Clyde Gilmore flew 21 combat missions as a radio gunner in World War II. During one, his plane lost two engines over the target and crash-landed in Brussels. The army sent a B-24 to pick him up.
For Gilmore and other members of his 95th Bomb Group, time between missions was spent at a base outside London. Now Gilmore, 86, a retired engineer from Houston, is again waiting for his ride back.
Eleven veterans of the 95th, along with nine from the 9th and one from the 390th, are meeting in England to tour their old haunting grounds -- including three buildings on base that have been reconstructed to resemble their former selves.
"We'll just try to revive old memories," Gilmore tells Hair Balls from the IAH departure lounge as he waits for the flight to Heathrow. "This is usually what happens at these get-togethers, you know."
The 95th flew 351 missions out of its base in Horham and was the first to bomb Berlin in daylight. It has a memorial foundation which, about five years ago, sponsored a trip that drew 50 veterans and family members. This time the group is at 102, according to reunion chair Brad Petrella, whose father was in the 95th.
"For many of them, this is going to be their last trip," he says. "All of these guys are in their 80s. They're very, very spry. But as I read the roster of those who have passed on, the list just grows."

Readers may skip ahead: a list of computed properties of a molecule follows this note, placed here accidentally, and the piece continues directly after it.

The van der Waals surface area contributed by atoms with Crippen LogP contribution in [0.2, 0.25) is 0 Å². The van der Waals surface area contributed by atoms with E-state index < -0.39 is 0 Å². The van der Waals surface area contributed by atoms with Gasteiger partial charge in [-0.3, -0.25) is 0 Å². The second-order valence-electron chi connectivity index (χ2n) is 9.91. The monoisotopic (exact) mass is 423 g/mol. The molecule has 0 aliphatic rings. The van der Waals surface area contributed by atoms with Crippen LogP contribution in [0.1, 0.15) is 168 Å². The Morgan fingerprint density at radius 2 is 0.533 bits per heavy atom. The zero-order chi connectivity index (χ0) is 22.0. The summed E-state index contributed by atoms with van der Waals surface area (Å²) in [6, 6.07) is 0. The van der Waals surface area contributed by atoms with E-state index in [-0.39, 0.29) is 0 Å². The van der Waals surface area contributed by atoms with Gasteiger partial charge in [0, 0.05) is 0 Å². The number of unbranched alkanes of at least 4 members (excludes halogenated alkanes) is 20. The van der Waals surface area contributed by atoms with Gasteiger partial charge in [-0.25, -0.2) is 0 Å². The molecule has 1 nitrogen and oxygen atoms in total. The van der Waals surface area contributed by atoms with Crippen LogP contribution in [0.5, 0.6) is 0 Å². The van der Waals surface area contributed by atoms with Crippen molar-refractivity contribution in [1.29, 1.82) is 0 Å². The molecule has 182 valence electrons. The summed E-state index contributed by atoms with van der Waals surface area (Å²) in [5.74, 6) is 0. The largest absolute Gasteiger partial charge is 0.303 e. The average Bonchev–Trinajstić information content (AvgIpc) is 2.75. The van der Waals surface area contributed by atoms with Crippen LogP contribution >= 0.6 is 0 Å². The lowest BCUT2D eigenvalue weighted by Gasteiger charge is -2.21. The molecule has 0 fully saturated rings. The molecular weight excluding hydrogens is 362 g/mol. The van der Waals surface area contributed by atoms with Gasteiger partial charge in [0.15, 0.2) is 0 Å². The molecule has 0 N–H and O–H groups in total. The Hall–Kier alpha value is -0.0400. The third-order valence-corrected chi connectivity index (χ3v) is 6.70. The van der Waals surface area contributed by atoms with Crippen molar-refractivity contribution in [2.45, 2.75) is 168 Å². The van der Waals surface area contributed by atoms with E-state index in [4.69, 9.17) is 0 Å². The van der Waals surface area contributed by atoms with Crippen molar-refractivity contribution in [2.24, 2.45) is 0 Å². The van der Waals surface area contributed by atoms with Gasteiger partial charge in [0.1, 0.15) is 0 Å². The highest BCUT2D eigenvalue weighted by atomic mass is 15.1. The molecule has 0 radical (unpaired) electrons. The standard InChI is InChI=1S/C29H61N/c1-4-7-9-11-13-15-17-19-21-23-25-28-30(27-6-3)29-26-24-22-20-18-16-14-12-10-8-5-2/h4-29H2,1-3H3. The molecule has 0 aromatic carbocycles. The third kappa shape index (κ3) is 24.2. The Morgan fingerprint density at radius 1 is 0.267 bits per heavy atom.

The itinerary features stops in the countryside in Suffolk, the American War Cemetery at Mattingly in Cambridge and the 95th's own museum in Horham.
But the highlight might be a visit to the reconstructed Red Feather Club -- which was the non-commissioned officer's club. On Saturday night it will host a `40s-style dance with a 20-piece swing band and over 250 guests (some in `40s attire) to recapture the building's old glory.
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"I always heard about these parties," Petrella says. "I don't want to say too much, but the parties were so good that the officers, who had their own club, would come to the Red Feather Club -- because, as my dad always said, 'We had the best drink and the best women.'"
Gilmore remembers the club as a place to grab a drink and talk with friends. He says the chance to do so again is enough to make the trip worthwhile.